New PSNI chief constable 'humbled'
Northern Ireland's first home-grown chief constable for 12 years has claimed a passion for the region drove him to its top policing job.
Co Down father-of-four George Hamilton said he was "honoured and humbled" to have been appointed as Matt Baggott's successor.
Mr Baggott is retiring later this year after five years in the high-profile post.
He had succeeded fellow Londoner Sir Hugh Orde who took the helm of the Police Service of Northern Ireland (PSNI) in 2002, shortly after it replaced the old Royal Ulster Constabulary (RUC) as part of peace process reforms.
Mr Hamilton, from Bangor, yesterday saw off competition from Metropolitan Police Assistant Commissioner Cressida Dick and Garda Assistant Commissioner Derek Byrne during an intensive round of interviews and testing at the PSNI's oversight body, the Policing Board, in Belfast.
That a board containing Sinn Fein members backed the appointment of an officer who has spent almost half of his career in the RUC is being viewed as a politically significant step.
"I care passionately about this place," Mr Hamilton, 46, said today when asked why he applied.
"I have a stake in it, I have got family here. I have lived here for most of my life and I believe that it's important that we all work together and everyone makes the contribution that they can to make Northern Ireland a better place to live, to work, to visit.
"I want to be the chief constable to make Northern Ireland a safer, better, more confident place."
Currently a PSNI assistant chief constable, Mr Hamilton was the only locally based officer eligible to apply for the £195,000-a-year chief's post after the Policing Board opted to retain the controversial criterion that required all candidates to have served at least two years at senior command level outside Northern Ireland.
He was assistant chief constable in Strathclyde from 2009 to 2011 and also worked in England for three years on a range of police training and organisational development projects
The new chief faces a stacked in-tray when he takes over the reins from Mr Baggott.
The PSNI is currently trying to balance a dwindling budget with its ongoing fight against dissident republican terrorism - a challenge emphasised by a fire bomb attack at a Londonderry hotel last night.
Its resources are also being stretched trying to fulfil its obligations to both investigate and provide information to the Coroners Service in regard to historic Troubles-related cases.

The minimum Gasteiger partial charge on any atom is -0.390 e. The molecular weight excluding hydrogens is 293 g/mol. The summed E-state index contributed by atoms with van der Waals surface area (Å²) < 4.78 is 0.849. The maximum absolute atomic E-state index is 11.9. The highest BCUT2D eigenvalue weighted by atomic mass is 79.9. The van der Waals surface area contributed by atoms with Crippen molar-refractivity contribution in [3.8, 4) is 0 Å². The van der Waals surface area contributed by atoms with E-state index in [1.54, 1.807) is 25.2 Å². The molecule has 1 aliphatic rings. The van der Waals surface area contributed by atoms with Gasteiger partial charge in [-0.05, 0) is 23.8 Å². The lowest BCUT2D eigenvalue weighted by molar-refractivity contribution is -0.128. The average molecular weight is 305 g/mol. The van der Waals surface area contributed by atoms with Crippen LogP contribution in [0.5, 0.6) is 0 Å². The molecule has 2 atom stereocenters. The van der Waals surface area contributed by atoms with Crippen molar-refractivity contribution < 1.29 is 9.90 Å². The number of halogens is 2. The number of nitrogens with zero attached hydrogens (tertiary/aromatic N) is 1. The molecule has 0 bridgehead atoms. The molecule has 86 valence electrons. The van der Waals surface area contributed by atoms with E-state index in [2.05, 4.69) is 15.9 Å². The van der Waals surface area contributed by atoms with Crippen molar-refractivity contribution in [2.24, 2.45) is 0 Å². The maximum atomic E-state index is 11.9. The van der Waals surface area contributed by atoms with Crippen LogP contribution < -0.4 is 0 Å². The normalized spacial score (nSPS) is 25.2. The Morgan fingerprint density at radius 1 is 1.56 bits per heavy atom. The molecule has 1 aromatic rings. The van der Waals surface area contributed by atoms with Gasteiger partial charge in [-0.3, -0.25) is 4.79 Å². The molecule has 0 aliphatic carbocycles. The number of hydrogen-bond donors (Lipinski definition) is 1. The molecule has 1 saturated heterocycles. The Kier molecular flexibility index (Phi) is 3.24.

Also, last year almost 850 officers were injured in rioting linked to disputes over flags and parades.
With Northern Ireland's politicians having failed to strike any deal to resolve the issues, the spectre of a recurrence of disorder this summer again looms large.
On the stalled efforts to reach consensus over the thorny political problems, Mr Hamilton said: "Of course I like anyone else who has got a stake, who cares passionately about the well-being of Northern Ireland, would like to see a resolution to that.
"I think we need to allow the politicians to get on with that. Policing and in my role as chief constable I think we will have and it will be important that we are part of that conversation, not to do the politics but certainly to inform it and talk through some of the experiences that we have had in dealing with these issues.
"So I am up for engagement with those political leaders around that, but primarily it is a political issue and it requires a wider political, societal resolution."
He said the PSNI faced "massive challenges" in regard to legacy cases, but stressed the importance of the work.
"There are massive challenges there, there are financial challenges on how we are going to fund that," he said.
"That is a dilemma that I want to share and discuss with the Policing Board about the best way forward on all of that.
"But every one of those legacy issues are not just to be written off as some sort of second division policing - those are real issues for families today who still feel pain and hurt and so that will be an important issue that we need to deal with together."
Mr Baggott placed great emphasis on engendering a community-based policing style in Northern Ireland - an aspiration that was somewhat undermined by the continuing security threat to officers.
Mr Hamilton said he wanted to build on Mr Baggott's work.
"He has put in place some very important building blocks and we want to take that forward, we want to build on the legacy that Matt has left," he said.
The praise was flowing in both directions, as Mr Baggott had earlier hailed the selection of his replacement.
"George Hamilton is an outstanding police leader with significant skills and experience," he said.
"I'm delighted he is to be my successor and he will bring a huge amount to the role of chief constable of the Police Service of Northern Ireland."
Outlining his goals, Mr Hamilton said he also wanted to further develop the PSNI's good working relationship with the Garda in the Republic of Ireland.
Policing Board chair Anne Connolly said Mr Hamilton had emerged on top after a "robust" recruitment process.
"There is no doubt that the chief constable post here is challenging, demanding and carries a high profile but George has the necessary skills to meet these demands and when he takes up the role he will be leading the PSNI into the next phase of its history."